27th April 2011, www.dailynews.lk, By Ravi Ladduwahetty
The Government debt as a percentage of GDP has declined to 81.9 percent in 2010 from 86.2 percent in the previous year due to improvements in fiscal operations, says the Central Bank of Sri Lanka.
Central Bank Deputy Governor Dharma Dheerasinghe told Daily News Business yesterday that higher revenue collection which reduced the borrowing requirement, the reduction in the discount factor (which is the net difference in the book value and the face value of issues and maturities of Treasury bills and Treasury bonds) as a result of declining yield rates in government securities and the appreciation of the rupee vis-a-vis major foreign currencies, as well as higher economic growth contributed to the reduction in the debt to GDP ratio.
In nominal terms, the total outstanding government debt increased by 10.3 percent to Rs. 4,590 billion as at end 2010. As a percentage of GDP domestic debt declined significantly to 45.8 percent of GDP in 2010 from 49.8 percent of GDP in 2009, while foreign debt declined to 36.1 percent of GDP in 2010 from 36.5 percent of GDP in the previous year, he said.
The share of domestic debt in total government debt declined further in 2010 to 56 percent from 58 percent in 2009. Repayment of high cost domestic borrowings with the proceeds of the international sovereign bond and the increase in availability of foreign funds reduced the share of domestic debt in the total debt stock.
The share of medium to long term debt to total domestic debt stock declined marginally to 76 percent in 2010 from 77 percent in the previous year, while 84 percent of medium to long term domestic debt comprised Treasury bonds.
The share of Treasury bills in short term debt increased to 83 percent in 2010 from 79 percent in the previous year.
The outstanding stock of Rupee loans continued to decline to Rs. 88 billion in 2010 from Rs. 112 billion in 2009 due to the repayment and non issuance of Rupee loans during the year, as the debt management strategy has been to move towards more market oriented debt instruments.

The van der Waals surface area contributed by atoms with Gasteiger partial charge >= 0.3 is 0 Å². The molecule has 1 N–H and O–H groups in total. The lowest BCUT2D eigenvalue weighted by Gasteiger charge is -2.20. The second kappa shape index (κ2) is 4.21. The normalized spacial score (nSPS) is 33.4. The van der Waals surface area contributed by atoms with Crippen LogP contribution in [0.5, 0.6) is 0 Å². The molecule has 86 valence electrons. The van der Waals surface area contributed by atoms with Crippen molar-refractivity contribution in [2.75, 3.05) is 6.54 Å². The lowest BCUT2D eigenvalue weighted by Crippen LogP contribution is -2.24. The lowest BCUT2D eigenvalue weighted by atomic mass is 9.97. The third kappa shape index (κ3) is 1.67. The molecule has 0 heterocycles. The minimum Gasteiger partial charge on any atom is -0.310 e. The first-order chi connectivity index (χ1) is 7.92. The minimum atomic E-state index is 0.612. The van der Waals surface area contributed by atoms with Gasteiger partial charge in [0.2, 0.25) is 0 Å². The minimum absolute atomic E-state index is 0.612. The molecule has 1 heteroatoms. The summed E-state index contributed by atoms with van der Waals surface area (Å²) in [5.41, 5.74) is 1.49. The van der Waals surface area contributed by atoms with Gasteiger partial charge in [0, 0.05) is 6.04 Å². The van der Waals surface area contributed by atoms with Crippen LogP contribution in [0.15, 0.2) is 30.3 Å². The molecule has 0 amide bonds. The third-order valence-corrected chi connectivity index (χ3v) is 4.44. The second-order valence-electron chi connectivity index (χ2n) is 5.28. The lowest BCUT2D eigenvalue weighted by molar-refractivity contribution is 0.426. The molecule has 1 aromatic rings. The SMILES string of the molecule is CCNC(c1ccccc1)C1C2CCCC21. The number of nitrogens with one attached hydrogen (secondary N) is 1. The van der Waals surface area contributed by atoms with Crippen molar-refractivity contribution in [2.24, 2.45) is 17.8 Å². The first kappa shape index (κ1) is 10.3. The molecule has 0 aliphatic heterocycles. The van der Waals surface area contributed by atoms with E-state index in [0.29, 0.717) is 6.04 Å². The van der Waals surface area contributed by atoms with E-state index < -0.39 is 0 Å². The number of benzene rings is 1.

Reflecting the increasing reliance on non bank borrowings, the outstanding debt held by the non bank sector increased by 10.5 percent to Rs 1,873.8 billion in 2010.
Accordingly, the outstanding stock of Treasury bills and Treasury bonds held by the non bank sector increased by 19.5 percent and 12 percent, respectively, in 2010.
The EPF and NSB continued to be the major investors in government securities, accounting for 46 percent and 15 percent, respectively of the outstanding debt stock held by the non bank sector, the Deputy Governor said.
The outstanding debt obligations of the government to the domestic banking system declined by 2 percent to Rs 691.7 billion in 2010. The outstanding debt held by the Central Bank declined by Rs. 31.2 billion to Rs. 78.4 billion, while outstanding government debt held by commercial banks increased by Rs. 17.2 billion to Rs. 613.3 billion in 2010. Consequently, the share of banking sector debt in the total domestic debt stock declined to 27 percent in 2010 from 29 percent in 2009.
Retirement of the Central Bank’s holdings of Treasury bills reduced the government debt outstanding to the Central Bank. While, Treasury bill holdings of commercial banks increased by Rs 60 billion to Rs 220 billion, Treasury bond holdings of commercial banks declined by Rs 26 billion to Rs 162 billion, reflecting the appetite of investors for short term instruments.
Further, other outstanding government debt held by commercial banks declined to Rs 230.8 billion in 2010 from Rs 247.5 billion in 2009.